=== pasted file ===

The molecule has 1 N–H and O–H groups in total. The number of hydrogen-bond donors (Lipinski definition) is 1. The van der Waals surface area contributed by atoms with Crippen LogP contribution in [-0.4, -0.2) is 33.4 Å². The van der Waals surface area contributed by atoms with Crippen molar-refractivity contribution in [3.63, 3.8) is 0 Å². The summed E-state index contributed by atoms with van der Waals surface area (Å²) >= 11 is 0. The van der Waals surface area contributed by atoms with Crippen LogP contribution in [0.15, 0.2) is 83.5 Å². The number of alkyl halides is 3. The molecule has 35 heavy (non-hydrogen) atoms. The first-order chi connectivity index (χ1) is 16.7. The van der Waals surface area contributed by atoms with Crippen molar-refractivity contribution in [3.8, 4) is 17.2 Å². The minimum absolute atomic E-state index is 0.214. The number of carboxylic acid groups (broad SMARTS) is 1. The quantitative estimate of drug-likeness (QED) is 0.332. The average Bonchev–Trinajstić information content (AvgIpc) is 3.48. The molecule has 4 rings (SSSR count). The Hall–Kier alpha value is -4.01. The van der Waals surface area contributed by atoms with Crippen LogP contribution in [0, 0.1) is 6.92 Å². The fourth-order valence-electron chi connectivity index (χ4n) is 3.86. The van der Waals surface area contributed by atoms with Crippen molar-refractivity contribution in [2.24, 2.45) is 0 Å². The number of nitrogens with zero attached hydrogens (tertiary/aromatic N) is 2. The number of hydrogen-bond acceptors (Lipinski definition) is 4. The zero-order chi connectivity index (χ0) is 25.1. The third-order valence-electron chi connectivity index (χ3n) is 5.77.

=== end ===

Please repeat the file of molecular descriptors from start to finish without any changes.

The molecule has 1 N–H and O–H groups in total. The number of hydrogen-bond donors (Lipinski definition) is 1. The van der Waals surface area contributed by atoms with Crippen LogP contribution in [-0.4, -0.2) is 33.4 Å². The van der Waals surface area contributed by atoms with Crippen molar-refractivity contribution in [3.63, 3.8) is 0 Å². The summed E-state index contributed by atoms with van der Waals surface area (Å²) >= 11 is 0. The van der Waals surface area contributed by atoms with Crippen LogP contribution in [0.15, 0.2) is 83.5 Å². The number of alkyl halides is 3. The molecule has 35 heavy (non-hydrogen) atoms. The first-order chi connectivity index (χ1) is 16.7. The van der Waals surface area contributed by atoms with Crippen molar-refractivity contribution in [3.8, 4) is 17.2 Å². The minimum absolute atomic E-state index is 0.214. The number of carboxylic acid groups (broad SMARTS) is 1. The quantitative estimate of drug-likeness (QED) is 0.332. The average Bonchev–Trinajstić information content (AvgIpc) is 3.48. The molecule has 4 rings (SSSR count). The Hall–Kier alpha value is -4.01. The van der Waals surface area contributed by atoms with Crippen LogP contribution in [0, 0.1) is 6.92 Å². The fourth-order valence-electron chi connectivity index (χ4n) is 3.86. The van der Waals surface area contributed by atoms with Crippen molar-refractivity contribution in [2.24, 2.45) is 0 Å². The number of nitrogens with zero attached hydrogens (tertiary/aromatic N) is 2. The number of hydrogen-bond acceptors (Lipinski definition) is 4. The zero-order chi connectivity index (χ0) is 25.1. The third-order valence-electron chi connectivity index (χ3n) is 5.77.